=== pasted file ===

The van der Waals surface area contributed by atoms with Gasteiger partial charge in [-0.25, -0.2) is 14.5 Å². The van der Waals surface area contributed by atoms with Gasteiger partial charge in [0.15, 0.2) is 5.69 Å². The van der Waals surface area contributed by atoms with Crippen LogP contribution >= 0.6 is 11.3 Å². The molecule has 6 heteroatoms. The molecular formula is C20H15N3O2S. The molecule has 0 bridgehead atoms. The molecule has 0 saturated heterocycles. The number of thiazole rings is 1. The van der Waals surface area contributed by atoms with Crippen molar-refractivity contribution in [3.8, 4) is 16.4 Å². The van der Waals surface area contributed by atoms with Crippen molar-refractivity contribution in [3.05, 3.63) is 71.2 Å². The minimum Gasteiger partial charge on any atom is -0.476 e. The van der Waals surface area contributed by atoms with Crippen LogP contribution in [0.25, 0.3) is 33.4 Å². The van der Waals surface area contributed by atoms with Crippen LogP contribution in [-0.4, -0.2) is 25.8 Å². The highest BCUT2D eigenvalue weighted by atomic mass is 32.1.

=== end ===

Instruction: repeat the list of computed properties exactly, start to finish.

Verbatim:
The van der Waals surface area contributed by atoms with Gasteiger partial charge in [-0.25, -0.2) is 14.5 Å². The van der Waals surface area contributed by atoms with Gasteiger partial charge in [0.15, 0.2) is 5.69 Å². The van der Waals surface area contributed by atoms with Crippen LogP contribution >= 0.6 is 11.3 Å². The molecule has 6 heteroatoms. The molecular formula is C20H15N3O2S. The molecule has 0 bridgehead atoms. The molecule has 0 saturated heterocycles. The number of thiazole rings is 1. The van der Waals surface area contributed by atoms with Crippen molar-refractivity contribution in [3.8, 4) is 16.4 Å². The van der Waals surface area contributed by atoms with Crippen molar-refractivity contribution in [3.05, 3.63) is 71.2 Å². The minimum Gasteiger partial charge on any atom is -0.476 e. The van der Waals surface area contributed by atoms with Crippen LogP contribution in [0.25, 0.3) is 33.4 Å². The van der Waals surface area contributed by atoms with Crippen LogP contribution in [-0.4, -0.2) is 25.8 Å². The highest BCUT2D eigenvalue weighted by atomic mass is 32.1.